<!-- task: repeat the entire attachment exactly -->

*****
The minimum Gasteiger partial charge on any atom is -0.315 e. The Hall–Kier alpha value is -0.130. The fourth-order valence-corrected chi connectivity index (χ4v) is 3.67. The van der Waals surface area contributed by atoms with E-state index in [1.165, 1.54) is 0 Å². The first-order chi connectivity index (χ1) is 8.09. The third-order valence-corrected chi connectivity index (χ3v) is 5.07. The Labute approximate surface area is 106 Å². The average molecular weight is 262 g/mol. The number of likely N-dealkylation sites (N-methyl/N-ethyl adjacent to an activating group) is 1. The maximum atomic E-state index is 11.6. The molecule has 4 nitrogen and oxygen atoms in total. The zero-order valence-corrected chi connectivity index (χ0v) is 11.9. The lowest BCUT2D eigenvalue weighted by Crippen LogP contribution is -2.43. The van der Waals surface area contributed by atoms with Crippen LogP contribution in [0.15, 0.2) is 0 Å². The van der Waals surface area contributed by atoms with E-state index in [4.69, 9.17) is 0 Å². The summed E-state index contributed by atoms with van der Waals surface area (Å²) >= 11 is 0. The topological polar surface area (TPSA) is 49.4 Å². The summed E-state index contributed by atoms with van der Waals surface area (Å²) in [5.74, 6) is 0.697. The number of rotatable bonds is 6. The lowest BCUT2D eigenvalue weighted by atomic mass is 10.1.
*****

The minimum Gasteiger partial charge on any atom is -0.315 e. The Hall–Kier alpha value is -0.130. The fourth-order valence-corrected chi connectivity index (χ4v) is 3.67. The van der Waals surface area contributed by atoms with E-state index in [1.165, 1.54) is 0 Å². The first-order chi connectivity index (χ1) is 8.09. The third-order valence-corrected chi connectivity index (χ3v) is 5.07. The Labute approximate surface area is 106 Å². The average molecular weight is 262 g/mol. The number of likely N-dealkylation sites (N-methyl/N-ethyl adjacent to an activating group) is 1. The maximum atomic E-state index is 11.6. The molecule has 4 nitrogen and oxygen atoms in total. The zero-order valence-corrected chi connectivity index (χ0v) is 11.9. The lowest BCUT2D eigenvalue weighted by Crippen LogP contribution is -2.43. The van der Waals surface area contributed by atoms with Crippen LogP contribution in [0.15, 0.2) is 0 Å². The van der Waals surface area contributed by atoms with E-state index in [4.69, 9.17) is 0 Å². The summed E-state index contributed by atoms with van der Waals surface area (Å²) >= 11 is 0. The topological polar surface area (TPSA) is 49.4 Å². The summed E-state index contributed by atoms with van der Waals surface area (Å²) in [5.74, 6) is 0.697. The number of rotatable bonds is 6. The lowest BCUT2D eigenvalue weighted by atomic mass is 10.1.